Introduction by Croakey: Almost 40 percent of all heat-related deaths between 1991 and 2018 were due to anthropogenic climate change, according to a new study involving 43 countries.
The findings, published in the journal Nature Climate Change, found that climate change was responsible for 37 percent of all warm season heart-related deaths (with a range of 20.5-76.3 percent), based on empirical data from 732 locations in 43 countries.
The largest climate change-induced contributions (more than 50 percent) were in southern and western Asia (Iran and Kuwait), south-east Asia (the Philippines and Thailand) and Central and South America.
“Our findings support the urgent need for more ambitious mitigation and adaptation strategies to minimize the public health impacts of climate change,” reported the researchers. The World Health Organization estimates that more than 166,000 people died due to heatwaves between 1998 and 2017.
The findings come as a new publication from the Deeble Institute for Health Policy Research argues that value-based healthcare is a useful framework for addressing climate health hazards, reports Croakey journalist Linda Doherty below.
Linda Doherty writes:
Australia must commit to a green and resilient health system with strategies that recognise the impact of climate change on the health of current and future generations, according to a new report from the Deeble Institute for Health Policy Research.
Value-based healthcare provides the framework for systemic and sustainable transformation to understand the climate-related health needs of patients and to design solutions to improve health outcomes and costs, says the report.
But climate change needed to be fundamentally recognised as a determinant of health so that new strategies could address its impact on the health of the population, particularly vulnerable communities in rural and remote areas, on workforce shortages and carbon emissions.
“The complexity of climate change and related health issues and systems challenges must be considered as an essential component of Australia’s climate change strategy,” said the report, Transforming the health system for sustainability: environmental leadership through a value-based health care strategy.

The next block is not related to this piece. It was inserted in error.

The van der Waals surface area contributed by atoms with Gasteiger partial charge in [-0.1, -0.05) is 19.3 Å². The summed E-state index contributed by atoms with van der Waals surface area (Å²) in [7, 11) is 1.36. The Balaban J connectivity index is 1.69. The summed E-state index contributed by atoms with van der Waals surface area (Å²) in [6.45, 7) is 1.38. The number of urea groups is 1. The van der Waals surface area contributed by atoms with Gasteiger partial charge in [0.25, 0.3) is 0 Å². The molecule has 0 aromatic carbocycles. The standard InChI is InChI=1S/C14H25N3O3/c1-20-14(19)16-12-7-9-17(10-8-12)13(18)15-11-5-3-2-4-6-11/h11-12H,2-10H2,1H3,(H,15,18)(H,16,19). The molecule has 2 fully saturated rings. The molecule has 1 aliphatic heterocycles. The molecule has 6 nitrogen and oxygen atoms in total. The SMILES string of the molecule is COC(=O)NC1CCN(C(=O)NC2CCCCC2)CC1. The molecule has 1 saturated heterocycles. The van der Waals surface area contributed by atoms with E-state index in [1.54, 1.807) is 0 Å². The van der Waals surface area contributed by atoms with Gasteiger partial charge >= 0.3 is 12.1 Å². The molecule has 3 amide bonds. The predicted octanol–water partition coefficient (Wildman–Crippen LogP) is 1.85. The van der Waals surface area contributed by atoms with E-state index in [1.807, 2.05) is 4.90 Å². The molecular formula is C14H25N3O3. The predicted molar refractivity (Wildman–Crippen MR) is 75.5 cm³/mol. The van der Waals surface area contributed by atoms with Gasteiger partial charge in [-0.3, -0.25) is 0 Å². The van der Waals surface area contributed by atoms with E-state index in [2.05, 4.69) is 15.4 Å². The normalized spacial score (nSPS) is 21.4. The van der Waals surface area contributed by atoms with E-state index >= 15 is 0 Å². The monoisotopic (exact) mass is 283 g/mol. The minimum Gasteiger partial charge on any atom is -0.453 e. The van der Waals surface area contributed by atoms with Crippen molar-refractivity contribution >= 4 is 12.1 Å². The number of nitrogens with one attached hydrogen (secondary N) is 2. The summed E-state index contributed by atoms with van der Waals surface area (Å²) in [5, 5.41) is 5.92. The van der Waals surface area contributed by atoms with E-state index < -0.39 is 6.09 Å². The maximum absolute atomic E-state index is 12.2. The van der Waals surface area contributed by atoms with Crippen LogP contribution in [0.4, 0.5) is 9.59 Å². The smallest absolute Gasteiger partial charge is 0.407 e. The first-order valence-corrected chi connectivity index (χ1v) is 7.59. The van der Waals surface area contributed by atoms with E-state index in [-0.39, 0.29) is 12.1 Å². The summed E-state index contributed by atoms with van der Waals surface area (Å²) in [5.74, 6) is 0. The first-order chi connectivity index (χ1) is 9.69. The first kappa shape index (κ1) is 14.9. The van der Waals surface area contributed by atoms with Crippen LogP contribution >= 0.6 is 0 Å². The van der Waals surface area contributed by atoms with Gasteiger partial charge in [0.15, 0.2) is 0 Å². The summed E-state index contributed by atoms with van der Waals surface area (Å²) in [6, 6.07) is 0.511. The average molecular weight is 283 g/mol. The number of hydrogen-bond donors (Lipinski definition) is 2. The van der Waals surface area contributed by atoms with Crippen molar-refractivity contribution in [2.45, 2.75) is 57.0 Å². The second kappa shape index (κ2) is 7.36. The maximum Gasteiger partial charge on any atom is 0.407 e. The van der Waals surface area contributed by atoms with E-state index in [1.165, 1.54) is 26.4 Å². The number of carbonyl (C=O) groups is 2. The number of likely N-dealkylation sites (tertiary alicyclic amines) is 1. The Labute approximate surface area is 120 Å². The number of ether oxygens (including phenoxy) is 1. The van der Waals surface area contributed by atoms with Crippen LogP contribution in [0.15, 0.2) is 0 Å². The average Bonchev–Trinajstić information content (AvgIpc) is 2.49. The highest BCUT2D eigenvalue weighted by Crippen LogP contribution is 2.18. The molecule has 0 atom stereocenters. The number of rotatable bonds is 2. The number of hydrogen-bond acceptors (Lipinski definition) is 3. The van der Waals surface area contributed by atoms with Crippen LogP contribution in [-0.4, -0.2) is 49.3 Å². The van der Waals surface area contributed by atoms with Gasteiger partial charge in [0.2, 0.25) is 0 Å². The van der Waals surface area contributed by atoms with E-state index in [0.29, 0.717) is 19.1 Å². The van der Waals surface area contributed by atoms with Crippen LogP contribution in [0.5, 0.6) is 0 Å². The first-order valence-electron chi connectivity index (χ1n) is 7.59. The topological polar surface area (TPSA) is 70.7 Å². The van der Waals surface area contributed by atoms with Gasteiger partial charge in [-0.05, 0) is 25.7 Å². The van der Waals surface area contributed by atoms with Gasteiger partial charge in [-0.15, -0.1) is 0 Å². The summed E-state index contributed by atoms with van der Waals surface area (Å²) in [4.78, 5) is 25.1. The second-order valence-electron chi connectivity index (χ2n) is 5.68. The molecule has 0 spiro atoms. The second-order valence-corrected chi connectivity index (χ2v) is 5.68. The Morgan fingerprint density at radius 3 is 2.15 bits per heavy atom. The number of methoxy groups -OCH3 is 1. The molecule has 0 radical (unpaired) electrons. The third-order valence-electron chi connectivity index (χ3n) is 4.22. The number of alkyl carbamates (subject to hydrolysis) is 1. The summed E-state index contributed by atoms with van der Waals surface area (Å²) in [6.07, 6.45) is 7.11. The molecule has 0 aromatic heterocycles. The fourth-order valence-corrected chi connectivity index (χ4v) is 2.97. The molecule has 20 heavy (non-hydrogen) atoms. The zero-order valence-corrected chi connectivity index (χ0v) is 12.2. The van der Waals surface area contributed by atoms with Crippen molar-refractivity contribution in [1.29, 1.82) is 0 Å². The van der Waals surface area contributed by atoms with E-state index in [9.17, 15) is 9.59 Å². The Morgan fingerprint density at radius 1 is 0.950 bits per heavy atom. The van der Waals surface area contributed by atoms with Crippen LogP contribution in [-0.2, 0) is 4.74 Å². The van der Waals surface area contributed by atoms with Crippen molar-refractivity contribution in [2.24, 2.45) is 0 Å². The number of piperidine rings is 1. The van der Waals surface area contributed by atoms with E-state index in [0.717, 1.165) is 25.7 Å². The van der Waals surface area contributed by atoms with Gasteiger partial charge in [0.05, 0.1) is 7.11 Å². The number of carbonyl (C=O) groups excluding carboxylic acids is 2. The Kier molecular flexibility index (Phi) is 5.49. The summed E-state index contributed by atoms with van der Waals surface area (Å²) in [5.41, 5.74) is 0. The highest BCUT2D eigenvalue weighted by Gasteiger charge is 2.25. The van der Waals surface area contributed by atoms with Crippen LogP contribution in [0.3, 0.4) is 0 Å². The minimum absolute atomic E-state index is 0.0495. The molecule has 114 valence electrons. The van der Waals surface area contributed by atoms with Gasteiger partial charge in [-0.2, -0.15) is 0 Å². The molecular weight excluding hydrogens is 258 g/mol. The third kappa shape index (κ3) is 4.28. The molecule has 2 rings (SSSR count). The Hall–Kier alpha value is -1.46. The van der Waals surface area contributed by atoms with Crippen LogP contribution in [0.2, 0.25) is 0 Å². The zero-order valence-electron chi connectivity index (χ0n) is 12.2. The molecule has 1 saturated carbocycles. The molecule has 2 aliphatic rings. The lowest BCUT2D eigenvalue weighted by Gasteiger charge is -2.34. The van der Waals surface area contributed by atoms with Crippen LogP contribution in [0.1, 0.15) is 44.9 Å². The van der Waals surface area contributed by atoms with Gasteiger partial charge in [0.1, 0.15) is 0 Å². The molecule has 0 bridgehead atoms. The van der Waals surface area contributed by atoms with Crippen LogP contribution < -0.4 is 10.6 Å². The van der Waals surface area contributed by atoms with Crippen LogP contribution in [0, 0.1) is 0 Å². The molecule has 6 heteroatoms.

“This will require strong leadership within the health sector, supported by innovative, evidence-based and practice informed strategies that support the sustainability of a healthy Australia.”
A value-based approach to healthcare was being used to some extent in Australia and in other countries facing sustainability challenges, including ageing populations, the growing burden of disease, changing community expectations and rising healthcare costs.
“Yet health systems and services appear to be considering environmental sustainability independently of value-based health care, with limited evidence of initiatives or entities purposefully aligning the two concepts in practice,” the report said.
The often-misunderstood concept of values-based healthcare was “the measured improvement in a patient’s health outcomes for the cost of achieving that improvement” and encouraged the participation of patients in the design and delivery of their care, which was “an important principle in supporting access and contributing to sustainability from a social perspective”.
Younger Australian patients were increasingly concerned about climate change and were demanding stronger action from governments and business leaders.
The changing preferences of Millennials (those born between 1979 and 1995) and Generation Z (1996 – 2010) could influence healthcare models and products as they transition into healthcare markets and make decisions based on pro-climate values. The younger generation could, for example, demand more telehealth services to reduce transport emissions.
Health costs of climate events
The Deeble Institute report summarised the impacts on health of Australian climate-related natural disasters and extreme weather events, concluding that these events were “contributing to significant short-term direct health impacts including physical injury, respiratory illness and cardiovascular issues as well as long-term and indirect outcomes such as eco-anxiety and mental health trauma”.
COVID-19 pandemic: The coronavirus causing COVID-19 has been attributed in part to altered climate conditions. The social, economic and health conditions created by COVID-19 have increased the prevalence of mental ill health in Australians, with a 30 per cent increase in demand for mental health telephone support services.